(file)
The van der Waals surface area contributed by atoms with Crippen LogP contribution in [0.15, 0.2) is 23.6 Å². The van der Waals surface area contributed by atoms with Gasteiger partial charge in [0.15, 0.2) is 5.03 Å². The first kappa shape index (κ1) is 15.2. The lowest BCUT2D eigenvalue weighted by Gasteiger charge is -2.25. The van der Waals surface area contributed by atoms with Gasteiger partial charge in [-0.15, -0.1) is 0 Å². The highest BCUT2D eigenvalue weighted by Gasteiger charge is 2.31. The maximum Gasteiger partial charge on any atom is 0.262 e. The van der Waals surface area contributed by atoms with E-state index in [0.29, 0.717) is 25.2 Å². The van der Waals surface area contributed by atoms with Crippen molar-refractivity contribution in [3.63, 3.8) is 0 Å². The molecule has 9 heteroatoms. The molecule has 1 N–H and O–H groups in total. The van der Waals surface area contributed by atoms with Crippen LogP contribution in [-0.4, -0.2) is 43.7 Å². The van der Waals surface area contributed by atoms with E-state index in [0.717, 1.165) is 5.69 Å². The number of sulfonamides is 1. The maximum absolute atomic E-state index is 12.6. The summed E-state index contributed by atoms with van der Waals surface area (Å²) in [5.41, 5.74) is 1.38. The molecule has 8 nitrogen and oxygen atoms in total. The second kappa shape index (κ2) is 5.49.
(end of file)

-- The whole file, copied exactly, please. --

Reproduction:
The van der Waals surface area contributed by atoms with Crippen LogP contribution in [0.15, 0.2) is 23.6 Å². The van der Waals surface area contributed by atoms with Gasteiger partial charge in [0.15, 0.2) is 5.03 Å². The first kappa shape index (κ1) is 15.2. The lowest BCUT2D eigenvalue weighted by Gasteiger charge is -2.25. The van der Waals surface area contributed by atoms with Gasteiger partial charge in [-0.15, -0.1) is 0 Å². The highest BCUT2D eigenvalue weighted by Gasteiger charge is 2.31. The maximum Gasteiger partial charge on any atom is 0.262 e. The van der Waals surface area contributed by atoms with E-state index in [0.29, 0.717) is 25.2 Å². The van der Waals surface area contributed by atoms with Crippen molar-refractivity contribution in [3.63, 3.8) is 0 Å². The molecule has 9 heteroatoms. The molecule has 1 N–H and O–H groups in total. The van der Waals surface area contributed by atoms with Crippen LogP contribution in [-0.4, -0.2) is 43.7 Å². The van der Waals surface area contributed by atoms with E-state index in [0.717, 1.165) is 5.69 Å². The number of sulfonamides is 1. The maximum absolute atomic E-state index is 12.6. The summed E-state index contributed by atoms with van der Waals surface area (Å²) in [5.41, 5.74) is 1.38. The molecule has 8 nitrogen and oxygen atoms in total. The second kappa shape index (κ2) is 5.49.